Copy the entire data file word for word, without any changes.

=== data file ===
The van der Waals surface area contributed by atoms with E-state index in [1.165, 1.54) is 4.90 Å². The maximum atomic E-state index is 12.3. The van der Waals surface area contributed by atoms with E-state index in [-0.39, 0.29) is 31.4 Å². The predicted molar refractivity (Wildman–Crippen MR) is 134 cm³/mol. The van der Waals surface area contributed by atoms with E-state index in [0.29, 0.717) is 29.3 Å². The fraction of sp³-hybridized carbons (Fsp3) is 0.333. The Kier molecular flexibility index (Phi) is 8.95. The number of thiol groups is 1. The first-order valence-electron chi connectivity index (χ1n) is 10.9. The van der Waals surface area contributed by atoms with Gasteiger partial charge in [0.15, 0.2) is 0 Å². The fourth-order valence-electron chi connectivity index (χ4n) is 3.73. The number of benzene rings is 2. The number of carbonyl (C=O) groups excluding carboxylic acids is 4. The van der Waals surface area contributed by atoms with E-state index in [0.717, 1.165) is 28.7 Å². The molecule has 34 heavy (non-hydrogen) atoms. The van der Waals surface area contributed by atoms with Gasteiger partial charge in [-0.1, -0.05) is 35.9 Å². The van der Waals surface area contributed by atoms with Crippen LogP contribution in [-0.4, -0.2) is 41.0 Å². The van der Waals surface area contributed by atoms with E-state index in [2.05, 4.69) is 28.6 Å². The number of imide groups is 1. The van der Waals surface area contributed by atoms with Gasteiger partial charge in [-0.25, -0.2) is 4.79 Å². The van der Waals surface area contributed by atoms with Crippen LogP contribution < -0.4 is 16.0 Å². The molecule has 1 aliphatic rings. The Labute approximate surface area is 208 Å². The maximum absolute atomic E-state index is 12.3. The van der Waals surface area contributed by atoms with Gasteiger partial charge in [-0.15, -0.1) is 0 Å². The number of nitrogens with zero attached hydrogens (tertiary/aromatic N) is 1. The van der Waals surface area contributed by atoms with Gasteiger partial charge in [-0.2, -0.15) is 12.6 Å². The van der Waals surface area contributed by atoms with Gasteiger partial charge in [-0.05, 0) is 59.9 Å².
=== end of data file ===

The van der Waals surface area contributed by atoms with E-state index in [1.165, 1.54) is 4.90 Å². The maximum atomic E-state index is 12.3. The van der Waals surface area contributed by atoms with E-state index in [-0.39, 0.29) is 31.4 Å². The predicted molar refractivity (Wildman–Crippen MR) is 134 cm³/mol. The van der Waals surface area contributed by atoms with E-state index in [0.29, 0.717) is 29.3 Å². The fraction of sp³-hybridized carbons (Fsp3) is 0.333. The Kier molecular flexibility index (Phi) is 8.95. The number of thiol groups is 1. The first-order valence-electron chi connectivity index (χ1n) is 10.9. The van der Waals surface area contributed by atoms with Gasteiger partial charge in [0.15, 0.2) is 0 Å². The fourth-order valence-electron chi connectivity index (χ4n) is 3.73. The number of benzene rings is 2. The number of carbonyl (C=O) groups excluding carboxylic acids is 4. The van der Waals surface area contributed by atoms with E-state index in [0.717, 1.165) is 28.7 Å². The molecule has 34 heavy (non-hydrogen) atoms. The van der Waals surface area contributed by atoms with Gasteiger partial charge in [-0.1, -0.05) is 35.9 Å². The van der Waals surface area contributed by atoms with Crippen LogP contribution in [-0.4, -0.2) is 41.0 Å². The van der Waals surface area contributed by atoms with E-state index in [2.05, 4.69) is 28.6 Å². The number of imide groups is 1. The van der Waals surface area contributed by atoms with Gasteiger partial charge in [-0.25, -0.2) is 4.79 Å². The van der Waals surface area contributed by atoms with Crippen LogP contribution < -0.4 is 16.0 Å². The molecule has 1 aliphatic rings. The Labute approximate surface area is 208 Å². The maximum absolute atomic E-state index is 12.3. The van der Waals surface area contributed by atoms with Gasteiger partial charge in [-0.15, -0.1) is 0 Å². The number of nitrogens with zero attached hydrogens (tertiary/aromatic N) is 1. The van der Waals surface area contributed by atoms with Gasteiger partial charge in [-0.2, -0.15) is 12.6 Å². The van der Waals surface area contributed by atoms with Gasteiger partial charge in [-0.05, 0) is 59.9 Å².